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November 19, 1985 - Image 5

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Publication:
The Michigan Daily, 1985-11-19

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Page 5 - The Michigan Daily - Tuesday, November 19, 1985

COMPUTERS

Greek police shoot boy,
violent rioting results

Computer conference lets
students enter their views

ATHENS, Greece (AP) -
Rioting erupted yesterday in
Athens and two other cities in nor-
thern Greece after a policeman
fatally shot a 15-year-old boy who
was throwing fire bombs at a
police bus.
At least 70 youths were taken in-
to custody, in what police said was
the worst violence Athens has seen
in years. Authorities said there
were scores of policemen and others
injured, but gave no numbers as

the unrest continued into the night.
THE DEATH of Michalis
Kaltezas enraged a mob of self-
proclaimed anarchists, who went
on rampage yesterday through
downtown Athens, breaking win-;
dows of banks and shops and
engaging police in hit-and-run bat-
tles.
Authorities said policemen in the
firebombed bus were not injured.
The youth died from a shot in the
head.

By DIANNE KNAUSS
With topics ranging from smoking
to student government, students
around campus have banded together
to express their views. But, instead of
rallies and public forums, these
students are using computers to
communicate.
Though computer conferencing has
been around for a few years, Univer-
sity students have usually shied away
from participating in the conferences
simply because their computer time
was allotted for course work.
SINCE SEPTEMBER, however,
the University has offered every
student $50 worth of computing time
per term on the University computer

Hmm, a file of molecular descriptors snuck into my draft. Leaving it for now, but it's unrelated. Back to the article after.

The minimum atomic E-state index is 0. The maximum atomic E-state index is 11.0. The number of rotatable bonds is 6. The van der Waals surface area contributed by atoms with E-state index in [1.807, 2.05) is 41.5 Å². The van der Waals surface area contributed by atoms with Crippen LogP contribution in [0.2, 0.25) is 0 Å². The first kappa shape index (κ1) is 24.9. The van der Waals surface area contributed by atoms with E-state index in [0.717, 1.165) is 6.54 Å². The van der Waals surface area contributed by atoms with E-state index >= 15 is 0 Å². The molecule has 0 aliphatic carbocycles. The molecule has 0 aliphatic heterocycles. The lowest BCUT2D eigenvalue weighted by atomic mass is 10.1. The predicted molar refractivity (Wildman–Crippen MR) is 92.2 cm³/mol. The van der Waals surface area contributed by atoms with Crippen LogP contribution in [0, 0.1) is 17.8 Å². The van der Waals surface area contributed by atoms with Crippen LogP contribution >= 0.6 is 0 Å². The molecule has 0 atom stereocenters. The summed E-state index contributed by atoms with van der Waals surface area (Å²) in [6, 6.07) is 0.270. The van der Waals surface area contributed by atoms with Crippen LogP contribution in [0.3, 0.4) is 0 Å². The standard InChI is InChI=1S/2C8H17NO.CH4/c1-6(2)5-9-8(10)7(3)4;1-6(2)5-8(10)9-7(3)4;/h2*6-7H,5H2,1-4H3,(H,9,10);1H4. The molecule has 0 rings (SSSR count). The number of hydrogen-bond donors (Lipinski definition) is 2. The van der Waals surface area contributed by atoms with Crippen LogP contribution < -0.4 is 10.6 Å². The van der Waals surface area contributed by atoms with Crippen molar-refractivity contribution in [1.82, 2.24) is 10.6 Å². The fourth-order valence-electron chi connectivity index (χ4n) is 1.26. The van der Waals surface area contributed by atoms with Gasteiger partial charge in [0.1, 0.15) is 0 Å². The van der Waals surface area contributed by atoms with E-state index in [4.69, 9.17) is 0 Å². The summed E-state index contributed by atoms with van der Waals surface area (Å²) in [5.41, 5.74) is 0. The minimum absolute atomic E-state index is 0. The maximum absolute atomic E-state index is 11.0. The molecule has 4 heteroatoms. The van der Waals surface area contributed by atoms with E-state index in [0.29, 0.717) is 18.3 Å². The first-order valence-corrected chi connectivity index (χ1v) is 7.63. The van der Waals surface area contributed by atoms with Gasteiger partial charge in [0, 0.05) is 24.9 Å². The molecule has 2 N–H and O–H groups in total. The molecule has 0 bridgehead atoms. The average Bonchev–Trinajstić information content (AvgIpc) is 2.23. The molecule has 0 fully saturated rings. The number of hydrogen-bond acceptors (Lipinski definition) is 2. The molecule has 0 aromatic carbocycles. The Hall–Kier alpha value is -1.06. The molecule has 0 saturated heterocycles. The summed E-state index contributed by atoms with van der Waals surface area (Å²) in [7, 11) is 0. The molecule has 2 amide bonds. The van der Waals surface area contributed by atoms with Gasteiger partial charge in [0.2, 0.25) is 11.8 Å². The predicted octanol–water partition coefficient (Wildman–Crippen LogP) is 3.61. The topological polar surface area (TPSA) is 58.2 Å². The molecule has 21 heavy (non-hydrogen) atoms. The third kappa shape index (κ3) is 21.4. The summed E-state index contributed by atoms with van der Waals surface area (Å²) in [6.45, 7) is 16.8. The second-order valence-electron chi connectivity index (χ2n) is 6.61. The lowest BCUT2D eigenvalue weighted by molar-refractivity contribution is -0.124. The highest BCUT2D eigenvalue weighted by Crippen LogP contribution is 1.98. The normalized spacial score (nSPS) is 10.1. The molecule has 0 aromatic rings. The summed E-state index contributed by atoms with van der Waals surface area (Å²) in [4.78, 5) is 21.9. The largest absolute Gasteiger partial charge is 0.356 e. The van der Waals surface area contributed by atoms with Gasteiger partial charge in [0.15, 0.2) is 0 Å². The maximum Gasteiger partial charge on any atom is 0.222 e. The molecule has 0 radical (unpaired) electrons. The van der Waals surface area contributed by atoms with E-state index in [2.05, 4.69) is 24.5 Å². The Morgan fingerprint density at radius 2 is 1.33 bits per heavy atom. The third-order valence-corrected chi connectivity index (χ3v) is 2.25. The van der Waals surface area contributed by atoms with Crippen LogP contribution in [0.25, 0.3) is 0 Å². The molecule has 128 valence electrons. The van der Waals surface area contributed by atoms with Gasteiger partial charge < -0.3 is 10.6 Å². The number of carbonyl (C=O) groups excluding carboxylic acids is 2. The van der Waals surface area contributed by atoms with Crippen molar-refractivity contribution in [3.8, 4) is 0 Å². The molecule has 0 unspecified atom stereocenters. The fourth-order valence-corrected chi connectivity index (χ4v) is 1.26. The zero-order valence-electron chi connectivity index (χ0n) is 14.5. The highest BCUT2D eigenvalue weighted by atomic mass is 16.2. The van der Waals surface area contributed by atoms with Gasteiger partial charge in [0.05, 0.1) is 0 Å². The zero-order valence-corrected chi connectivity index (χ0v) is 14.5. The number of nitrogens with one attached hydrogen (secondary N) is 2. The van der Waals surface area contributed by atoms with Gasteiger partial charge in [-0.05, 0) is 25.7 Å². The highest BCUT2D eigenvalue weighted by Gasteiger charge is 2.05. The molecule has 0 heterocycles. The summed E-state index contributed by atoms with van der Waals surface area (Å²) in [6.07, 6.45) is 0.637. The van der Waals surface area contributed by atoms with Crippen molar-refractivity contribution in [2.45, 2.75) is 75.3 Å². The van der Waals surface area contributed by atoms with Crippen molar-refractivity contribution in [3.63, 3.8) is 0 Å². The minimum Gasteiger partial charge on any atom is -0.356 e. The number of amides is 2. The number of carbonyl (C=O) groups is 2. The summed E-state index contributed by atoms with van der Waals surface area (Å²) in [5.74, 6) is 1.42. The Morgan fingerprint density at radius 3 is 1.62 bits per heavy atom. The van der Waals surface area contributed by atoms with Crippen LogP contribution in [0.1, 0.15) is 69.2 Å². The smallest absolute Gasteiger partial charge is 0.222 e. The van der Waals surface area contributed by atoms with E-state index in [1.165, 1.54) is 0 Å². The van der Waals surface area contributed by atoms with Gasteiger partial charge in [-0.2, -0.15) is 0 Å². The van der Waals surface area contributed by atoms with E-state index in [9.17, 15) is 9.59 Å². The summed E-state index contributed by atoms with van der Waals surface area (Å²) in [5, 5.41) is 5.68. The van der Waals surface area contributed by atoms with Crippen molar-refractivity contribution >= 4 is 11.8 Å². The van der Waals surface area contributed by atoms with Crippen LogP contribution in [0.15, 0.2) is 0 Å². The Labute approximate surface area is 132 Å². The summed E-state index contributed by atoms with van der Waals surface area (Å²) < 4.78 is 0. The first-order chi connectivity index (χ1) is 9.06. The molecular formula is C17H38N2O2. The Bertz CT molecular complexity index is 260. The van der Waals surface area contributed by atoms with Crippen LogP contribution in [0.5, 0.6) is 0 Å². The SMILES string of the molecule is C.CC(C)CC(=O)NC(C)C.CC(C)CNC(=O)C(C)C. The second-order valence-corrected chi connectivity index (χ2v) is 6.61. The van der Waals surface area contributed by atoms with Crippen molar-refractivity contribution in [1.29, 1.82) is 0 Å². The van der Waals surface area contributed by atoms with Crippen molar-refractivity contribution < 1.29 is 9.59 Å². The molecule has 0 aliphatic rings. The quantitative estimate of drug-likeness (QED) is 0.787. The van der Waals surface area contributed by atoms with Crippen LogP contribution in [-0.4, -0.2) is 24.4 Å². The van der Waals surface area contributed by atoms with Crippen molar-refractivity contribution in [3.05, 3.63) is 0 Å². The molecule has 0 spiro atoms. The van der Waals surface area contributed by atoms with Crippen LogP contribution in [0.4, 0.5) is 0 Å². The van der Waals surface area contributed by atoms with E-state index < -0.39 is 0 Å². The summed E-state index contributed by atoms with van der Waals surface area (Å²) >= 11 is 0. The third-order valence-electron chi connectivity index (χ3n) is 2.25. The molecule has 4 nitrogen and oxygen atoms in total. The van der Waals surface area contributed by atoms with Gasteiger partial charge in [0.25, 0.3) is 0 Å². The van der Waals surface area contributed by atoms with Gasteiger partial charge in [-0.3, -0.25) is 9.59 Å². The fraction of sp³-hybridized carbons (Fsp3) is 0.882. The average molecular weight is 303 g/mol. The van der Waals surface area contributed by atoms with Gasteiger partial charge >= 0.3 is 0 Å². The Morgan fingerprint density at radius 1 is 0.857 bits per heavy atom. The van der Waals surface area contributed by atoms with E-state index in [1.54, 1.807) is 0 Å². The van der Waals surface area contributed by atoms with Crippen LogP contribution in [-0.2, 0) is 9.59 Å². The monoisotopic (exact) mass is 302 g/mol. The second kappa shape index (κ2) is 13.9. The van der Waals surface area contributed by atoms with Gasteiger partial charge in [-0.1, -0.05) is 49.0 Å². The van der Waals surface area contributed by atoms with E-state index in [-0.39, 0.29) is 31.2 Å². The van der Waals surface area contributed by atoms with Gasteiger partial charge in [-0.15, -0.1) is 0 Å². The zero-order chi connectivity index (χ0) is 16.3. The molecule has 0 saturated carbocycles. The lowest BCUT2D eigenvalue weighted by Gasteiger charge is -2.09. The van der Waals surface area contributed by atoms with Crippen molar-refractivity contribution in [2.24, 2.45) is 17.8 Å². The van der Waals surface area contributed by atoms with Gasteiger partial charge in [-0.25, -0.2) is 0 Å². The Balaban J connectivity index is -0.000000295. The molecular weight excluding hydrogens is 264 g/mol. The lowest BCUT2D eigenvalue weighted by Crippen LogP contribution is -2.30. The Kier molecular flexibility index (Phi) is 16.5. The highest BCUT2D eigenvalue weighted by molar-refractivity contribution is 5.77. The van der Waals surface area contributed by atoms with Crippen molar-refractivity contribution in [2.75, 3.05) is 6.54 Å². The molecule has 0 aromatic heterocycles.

system, MTS. Dubbed request ac-
counts, they have allowed the
establishment of an MTS computer
conference specifically for students.
The conference, called MEET:
STUDENTS, was started back in Sep-
tember by a group of students who
had shown interest in other MTS con-
ferences.
"(We) started talking about a con-
ference by, of, and for students," said
James Heaton one of the conference
organizers.
WHEN THE University obtained
another computer for MTS and
decided to let students have the
"free" computer time, the concept of
a student conference took shape.
MEET: STUDENTS currently has

Once you get in (MEET:STUDENTS),
it's really worth it. You can't stop - you
get addicted.
-James Heaton
Engineering junior

about 200 users, 120 of which are fairly
active, said Maya Bernstein, a
residential college senior and an
organizer of the conference.
Though those numbers may not
seem impressive, Bernstein said
MEET:STUDENTS is comparable to
other active conferences on MTS.
ON MEET:STUDENTS, users can
choose from over 100 "items," each of
which addresses a different topic.
Participants can view responses
from other users as well as adding
comments of their own.
Some of the items, like one called
Sex and Singles, a questionnaire
taken from Playboy, have created
more interest than others. The
questions didn't provoke debate, but
many of the responses did.
"A couple of people didn't show a

whole lot of decorum," Bernstein
said. "I was, perhaps, a little conser-
vative about it - worrying about what
people were saying. It got into a little
bit of a debate that digressed into Fir-
st Amendment rights."
SENIOR engineering major Paul
Anderson, who is active on
MEET:STUDENTS, said the con-
ference was a good way for him to in-
teract with other people, although
he'd like to see more diversity among
users.
"I'm disappointed by the lack of a